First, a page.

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Putting the Sexuality in Science

Putting the Sexuality in Science

Jan 16
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Was 2013 a good year for you? Because it was a good year for science but for all of the pop-culture geeking out that we do, I don’t think we do nearly enough science geeking out. I intend to rectify that, starting now and starting with how science stood up for the LGBTI community last year with two important findings. I present them here in laymans for all people to see and understand. Two questions in particular were tried and tested and had their results published last year:

1. Are homophobes secretly attracted to the same sex?

Short Science Answer: Yes

Long Science Answer: A couple of studies undertaken from 1996 (Adams, Wright & Lohr) to this year (MacInnis & Hodson, 2013) have found evidence that individuals having bias against homosexuals (more commonly known as homophobia) is tightly correlated to them also having repressed sexual desires for the same sex. The study (unfortunately) only focussed on male attraction, possibly due to the fact that it’s a lot easier to study men’s sexual response thanks to phallometry. Possible psychological explanations include that these men are homophobic because they feel intensely sexually attracted to other men but feel like they shouldn’t and are ashamed of their feelings. The heightened aggression against homosexuals could be due to the need to justify their heterosexuality in the face of same-sex attractions that they can’t explain or simply outright deny.

Yes, this has been a folk suspicion for decades, even centuries. Now we live in an era where we have things like advanced scientific techniques and rigorous research to back up the truth.

2. Is homosexuality a personal choice?

Short Science Answer: No

Long Science Answer: A recent study found that a branch of genetics called epigenetics may be the underlying cause of not just homosexuality but also trans* identities. The ‘epi-marks’ – the focus of study in epigenetics – are the backbone of our genes and control their expression. Some of these epi-marks serve the purpose of protecting the foetus from the natural variation in testosterone. This allows a female feotus with abnormally high testosterone to remain feminine and and male foetus with abnormally low testosterone to remain masculine, but more importantly it also affects fertility/virility, gender identity and sexual partner preference. Epi-marks passed down from father to daughter can cause masculisation of the foetus, while epi-marks passed down from mother to son can cause feminisation. However the thing is, those same epi-marks, when passed from father to son or mother to daughter, can cause increased fertility and virility, which is why they will never go away. They’re an evolutionary advantage to parents and their same-sex offspring but not to their opposite-sex offspring. This explanation also covers the mystery of how it’s possible for even identical twins to have different sexual orientations, since no two people have the same epi-marks, even if they have the same genes.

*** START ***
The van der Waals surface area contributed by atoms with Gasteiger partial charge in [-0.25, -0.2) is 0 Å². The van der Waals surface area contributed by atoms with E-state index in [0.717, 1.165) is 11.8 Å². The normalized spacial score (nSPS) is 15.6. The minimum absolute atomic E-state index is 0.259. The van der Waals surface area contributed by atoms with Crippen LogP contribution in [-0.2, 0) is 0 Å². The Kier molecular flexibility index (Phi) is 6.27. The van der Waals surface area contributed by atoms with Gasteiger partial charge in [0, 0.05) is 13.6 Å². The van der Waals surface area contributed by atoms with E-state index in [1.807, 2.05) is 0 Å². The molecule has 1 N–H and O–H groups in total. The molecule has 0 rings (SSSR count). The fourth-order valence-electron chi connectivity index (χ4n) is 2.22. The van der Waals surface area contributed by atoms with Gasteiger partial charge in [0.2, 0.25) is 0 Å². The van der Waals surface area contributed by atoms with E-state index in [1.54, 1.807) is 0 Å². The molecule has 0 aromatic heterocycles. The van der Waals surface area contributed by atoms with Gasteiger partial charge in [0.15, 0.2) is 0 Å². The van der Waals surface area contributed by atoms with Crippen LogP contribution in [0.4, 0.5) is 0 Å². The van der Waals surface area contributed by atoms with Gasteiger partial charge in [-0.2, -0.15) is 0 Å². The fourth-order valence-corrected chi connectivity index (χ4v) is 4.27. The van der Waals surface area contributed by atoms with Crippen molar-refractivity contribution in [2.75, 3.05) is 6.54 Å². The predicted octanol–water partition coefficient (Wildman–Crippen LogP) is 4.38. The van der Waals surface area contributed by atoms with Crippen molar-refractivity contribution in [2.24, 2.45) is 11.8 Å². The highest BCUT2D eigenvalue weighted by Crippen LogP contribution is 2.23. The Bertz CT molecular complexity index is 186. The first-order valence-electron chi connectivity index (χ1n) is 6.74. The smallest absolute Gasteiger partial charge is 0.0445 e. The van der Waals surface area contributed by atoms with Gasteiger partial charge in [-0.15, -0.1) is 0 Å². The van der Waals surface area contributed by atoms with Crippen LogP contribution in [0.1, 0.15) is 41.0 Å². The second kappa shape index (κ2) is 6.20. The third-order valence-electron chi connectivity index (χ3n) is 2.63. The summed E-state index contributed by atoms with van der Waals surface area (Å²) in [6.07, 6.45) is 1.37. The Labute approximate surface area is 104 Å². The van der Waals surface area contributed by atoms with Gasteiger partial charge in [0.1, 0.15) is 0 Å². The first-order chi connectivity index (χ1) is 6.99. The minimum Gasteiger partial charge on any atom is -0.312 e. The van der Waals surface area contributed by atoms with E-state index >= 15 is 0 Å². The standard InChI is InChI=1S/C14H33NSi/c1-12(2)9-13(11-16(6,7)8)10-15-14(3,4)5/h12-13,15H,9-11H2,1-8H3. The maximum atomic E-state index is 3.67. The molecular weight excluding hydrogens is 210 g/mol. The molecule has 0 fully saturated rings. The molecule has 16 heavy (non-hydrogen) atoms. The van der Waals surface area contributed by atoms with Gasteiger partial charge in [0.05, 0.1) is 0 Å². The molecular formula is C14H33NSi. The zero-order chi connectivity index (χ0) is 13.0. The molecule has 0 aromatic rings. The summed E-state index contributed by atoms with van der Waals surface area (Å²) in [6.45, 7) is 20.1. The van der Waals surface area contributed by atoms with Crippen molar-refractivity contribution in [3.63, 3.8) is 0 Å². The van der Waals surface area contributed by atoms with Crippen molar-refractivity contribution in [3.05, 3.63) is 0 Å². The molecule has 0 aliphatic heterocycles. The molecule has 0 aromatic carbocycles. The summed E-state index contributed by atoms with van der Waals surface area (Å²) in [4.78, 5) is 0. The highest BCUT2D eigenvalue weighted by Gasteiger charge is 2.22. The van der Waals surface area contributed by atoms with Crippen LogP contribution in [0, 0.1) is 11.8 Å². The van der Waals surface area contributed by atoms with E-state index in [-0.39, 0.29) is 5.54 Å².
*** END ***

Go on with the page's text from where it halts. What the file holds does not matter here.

What you need to take away from that explanation is that you certainly were born that way and that it came as a result of a process that is actually beneficial to the human race.

[Image: Tips from Town]

Relevant Studies:

MacInnis & Hodson, 2013, Is Homophobia Associated with an Implicit Same-Sex Attraction? Journal of Sex Research, 50(8), 777-785

Adams, Henry E.; Wright, Lester W.; Lohr, Bethany A., 1996, Is homophobia associated with homosexual arousal? Journal of Abnormal Psychology, Vol 105(3), Aug 1996, 440-445.

Rice WR, Friberg U, Gavrilets S., 2012, Homosexuality as a consequence of epigenetically canalized sexual development. The Quarterly Review of Biology, Published online.